Who would be one of the largest US apparel makers? Kellwood would. The firm generates most of its sales from women's wear, including its Koret and Sag Harbor lines. It also produces men's and children's clothes and accessories. Its portfolio of about 20 brands also includes My Michelle, Baby Phat, Phat Farm, Rewind, Vince, and XOXO. The company is a major supplier to department stores, as well as mass retailers, specialty boutiques, and catalogs. Kellwood also operates Vince and Sag Harbor brand outlet stores across the US. The company was taken private in 2008 by Sun Capital Partners and has been restructuring its operations.
Kellwood became a portfolio company of the private equity firm -- and its largest investment -- in Sun Capital's second run at the apparel maker. (Kellwood had rejected a previous offer made in late 2007.) The purchase price was $542 million, about the same amount as the first offer. To take its business forward, Kellwood has shaken up its leadership, exited licensing deals, and unloaded non-core brands. The moves are aimed at boosting the company's revenues and promoting further growth through acquisitions of key apparel interests.
Breaking with the past, Kellwood in mid-2008 installed retail veteran Michael Kramer as president and CEO of Kellwood, succeeding Robert Skinner. Kramer hails from Abercrombie & Fitch, Apple Retail, and The Limited, among other firms. He is charged with restructuring Kellwood and has been cutting its less profitable private-label and small-volume business while dealing with the effects of a heavy debt load and a sharp drop in consumer spending amid the deep US recession, both of which have hurt Kellwood financially.
Following Kramer's appointment, Kellwood began casting off operations that had few synergies with its women's wear portfolio. In late 2008 its Gerber Childrenswear and Hanna Andersson kids-centric apparel businesses were sold to Childrenswear LLC, an affiliate of the private equity firm, for $179 million. Sun Capital stepped in to separate Kellwood from its outdoor gear and apparel division American Recreation Products (which includes the Royal Robbins clothing brand), establishing it as a stand-alone company. It also ceased operating the Hollywould brand, a collection of upscale contemporary women's footwear and handbags, after failing to find a buyer. In addition, Kellwood exited many of its licensing deals, including agreements with Accessory Network Group, Calvin Klein, Liz Claiborne, and PVH.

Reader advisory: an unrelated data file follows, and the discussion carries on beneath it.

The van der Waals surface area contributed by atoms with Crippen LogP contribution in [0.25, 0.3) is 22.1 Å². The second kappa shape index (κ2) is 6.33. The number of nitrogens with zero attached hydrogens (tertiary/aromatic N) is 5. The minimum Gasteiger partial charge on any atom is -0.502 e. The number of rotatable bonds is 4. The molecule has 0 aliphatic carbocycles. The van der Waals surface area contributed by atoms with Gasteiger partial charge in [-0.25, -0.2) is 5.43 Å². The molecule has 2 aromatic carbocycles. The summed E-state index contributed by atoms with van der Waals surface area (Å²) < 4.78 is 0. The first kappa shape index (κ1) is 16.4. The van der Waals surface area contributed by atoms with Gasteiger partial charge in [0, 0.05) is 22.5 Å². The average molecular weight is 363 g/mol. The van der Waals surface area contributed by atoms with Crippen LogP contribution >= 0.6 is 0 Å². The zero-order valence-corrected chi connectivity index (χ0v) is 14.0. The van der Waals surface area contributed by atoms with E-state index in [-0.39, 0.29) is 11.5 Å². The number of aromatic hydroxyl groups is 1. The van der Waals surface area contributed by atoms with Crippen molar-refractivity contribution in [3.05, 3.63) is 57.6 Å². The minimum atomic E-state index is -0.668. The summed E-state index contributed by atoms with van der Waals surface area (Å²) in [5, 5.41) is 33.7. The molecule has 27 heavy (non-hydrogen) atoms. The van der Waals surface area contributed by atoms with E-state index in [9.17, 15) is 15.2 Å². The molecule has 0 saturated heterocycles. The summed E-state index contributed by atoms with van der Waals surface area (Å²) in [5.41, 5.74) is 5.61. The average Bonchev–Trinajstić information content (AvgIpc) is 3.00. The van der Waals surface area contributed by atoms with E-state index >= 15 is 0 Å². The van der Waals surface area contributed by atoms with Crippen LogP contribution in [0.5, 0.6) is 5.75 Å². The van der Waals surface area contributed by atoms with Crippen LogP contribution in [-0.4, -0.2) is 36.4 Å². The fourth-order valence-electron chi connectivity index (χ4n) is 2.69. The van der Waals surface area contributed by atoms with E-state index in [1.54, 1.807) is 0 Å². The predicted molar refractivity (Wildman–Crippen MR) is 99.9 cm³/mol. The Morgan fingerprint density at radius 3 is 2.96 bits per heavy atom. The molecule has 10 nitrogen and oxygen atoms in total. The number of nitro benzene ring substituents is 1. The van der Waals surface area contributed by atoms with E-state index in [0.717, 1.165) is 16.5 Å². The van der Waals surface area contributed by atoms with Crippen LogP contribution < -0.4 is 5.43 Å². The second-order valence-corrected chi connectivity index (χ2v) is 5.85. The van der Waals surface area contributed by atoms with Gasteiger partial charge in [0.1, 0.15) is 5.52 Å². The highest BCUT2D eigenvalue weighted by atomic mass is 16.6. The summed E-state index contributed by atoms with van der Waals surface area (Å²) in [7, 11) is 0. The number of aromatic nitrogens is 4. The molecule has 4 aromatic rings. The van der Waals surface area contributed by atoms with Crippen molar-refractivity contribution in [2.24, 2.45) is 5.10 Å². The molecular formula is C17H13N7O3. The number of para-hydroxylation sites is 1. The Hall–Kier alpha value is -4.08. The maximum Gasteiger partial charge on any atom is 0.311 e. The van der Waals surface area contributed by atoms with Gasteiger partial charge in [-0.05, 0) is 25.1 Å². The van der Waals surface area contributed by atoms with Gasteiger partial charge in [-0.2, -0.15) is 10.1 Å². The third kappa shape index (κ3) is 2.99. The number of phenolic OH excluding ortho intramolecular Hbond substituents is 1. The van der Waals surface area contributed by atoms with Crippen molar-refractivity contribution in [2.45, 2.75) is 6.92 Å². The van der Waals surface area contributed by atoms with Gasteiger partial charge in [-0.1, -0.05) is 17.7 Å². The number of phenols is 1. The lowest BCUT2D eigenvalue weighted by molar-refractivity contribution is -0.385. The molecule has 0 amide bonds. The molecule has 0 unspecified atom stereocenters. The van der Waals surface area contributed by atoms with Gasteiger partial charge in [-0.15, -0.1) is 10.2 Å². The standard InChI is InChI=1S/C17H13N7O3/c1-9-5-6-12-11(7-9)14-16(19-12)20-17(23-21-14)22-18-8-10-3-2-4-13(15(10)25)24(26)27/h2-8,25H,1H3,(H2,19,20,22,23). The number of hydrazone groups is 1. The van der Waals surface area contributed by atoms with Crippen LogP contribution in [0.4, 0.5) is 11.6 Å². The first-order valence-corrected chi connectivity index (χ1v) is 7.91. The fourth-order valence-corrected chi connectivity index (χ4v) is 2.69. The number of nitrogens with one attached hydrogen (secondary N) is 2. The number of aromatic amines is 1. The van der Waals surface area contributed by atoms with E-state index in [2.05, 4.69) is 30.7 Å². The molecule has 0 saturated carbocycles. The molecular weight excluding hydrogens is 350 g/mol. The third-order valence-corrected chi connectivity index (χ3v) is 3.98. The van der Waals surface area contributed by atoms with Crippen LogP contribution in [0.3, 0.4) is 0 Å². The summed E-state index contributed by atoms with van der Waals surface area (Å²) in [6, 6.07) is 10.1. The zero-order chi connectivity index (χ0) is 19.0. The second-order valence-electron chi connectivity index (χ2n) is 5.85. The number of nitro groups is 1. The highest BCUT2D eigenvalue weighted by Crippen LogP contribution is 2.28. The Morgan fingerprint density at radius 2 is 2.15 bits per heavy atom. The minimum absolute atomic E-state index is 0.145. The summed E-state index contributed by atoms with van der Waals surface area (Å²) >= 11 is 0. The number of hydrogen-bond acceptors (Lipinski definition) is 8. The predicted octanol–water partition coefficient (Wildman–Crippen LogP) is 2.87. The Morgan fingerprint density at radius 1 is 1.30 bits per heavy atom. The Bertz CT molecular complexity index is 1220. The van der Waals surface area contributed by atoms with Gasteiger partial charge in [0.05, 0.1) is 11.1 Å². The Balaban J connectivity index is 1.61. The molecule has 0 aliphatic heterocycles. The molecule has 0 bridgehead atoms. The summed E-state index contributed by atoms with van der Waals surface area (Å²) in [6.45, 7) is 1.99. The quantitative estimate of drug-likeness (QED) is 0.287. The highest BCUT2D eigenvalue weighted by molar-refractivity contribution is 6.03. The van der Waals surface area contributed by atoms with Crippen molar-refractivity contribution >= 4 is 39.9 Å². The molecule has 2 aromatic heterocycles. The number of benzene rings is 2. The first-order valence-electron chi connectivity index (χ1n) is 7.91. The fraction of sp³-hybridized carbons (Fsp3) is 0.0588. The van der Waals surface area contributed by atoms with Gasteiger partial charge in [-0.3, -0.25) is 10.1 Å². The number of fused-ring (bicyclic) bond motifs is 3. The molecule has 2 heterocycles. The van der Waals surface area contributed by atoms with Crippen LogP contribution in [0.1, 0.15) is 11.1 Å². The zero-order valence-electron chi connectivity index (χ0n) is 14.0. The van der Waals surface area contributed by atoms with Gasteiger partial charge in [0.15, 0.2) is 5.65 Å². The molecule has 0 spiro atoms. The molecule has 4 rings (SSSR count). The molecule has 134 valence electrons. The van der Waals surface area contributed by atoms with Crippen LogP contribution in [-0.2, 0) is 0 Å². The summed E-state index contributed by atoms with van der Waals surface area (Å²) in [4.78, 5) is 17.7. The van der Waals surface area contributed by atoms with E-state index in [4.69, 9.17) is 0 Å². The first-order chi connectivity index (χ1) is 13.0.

Kellwood is poised for growth after paring back its portfolio to about 20 key brands. In early 2010 the firm secured a $140 million line that will be used to fund operational costs, freeing it up to focus on purchases. Indeed, in the past decade the company has gained a foothold in new niches and grown through acquisitions, including Vince, Briggs New York, and Phat Fashions. Kellwood is focusing on firms that have a high growth potential in multiple retail channels (like bricks-and-mortar stores and e-commerce) and possible lifestyle extension elements (like accessories). To this end, Kellwood in early 2011 acquired Rebecca Taylor, the contemporary sportswear brand named for the New Zealand designer, which is distributed in more than 40 countries worldwide. Later that year Kellwood broke into activewear, purchasing California-based yoga and fitness apparel maker Zobha, and it bought high-end casual apparel brand Scotch & Soda of Amsterdam. Previous purchases include sportswear brand Adam, which was founded by Adam Lippes and is sold through retailers Bergdorf Goodman, Neiman Marcus, and Harrod's, as well as via shopadam.com and a handful of Adam retail stores in August 2010. The luxury line, aimed at men and women, will allow Kellwood to expand its business across major product categories and international markets. (In late-2011 Kellwood announced it will no longer fund the Adam business and is considering all strategic alternatives for the brand.)
Wal-Mart and Kohl's are two of Kellwood's largest customers. Many of its brands (such as Jolt, Vince, and David Meister, to name a few) are also marketed by better department stores, including Nordstrom, Barneys, Bergdorf Goodman, and Saks Fifth Avenue.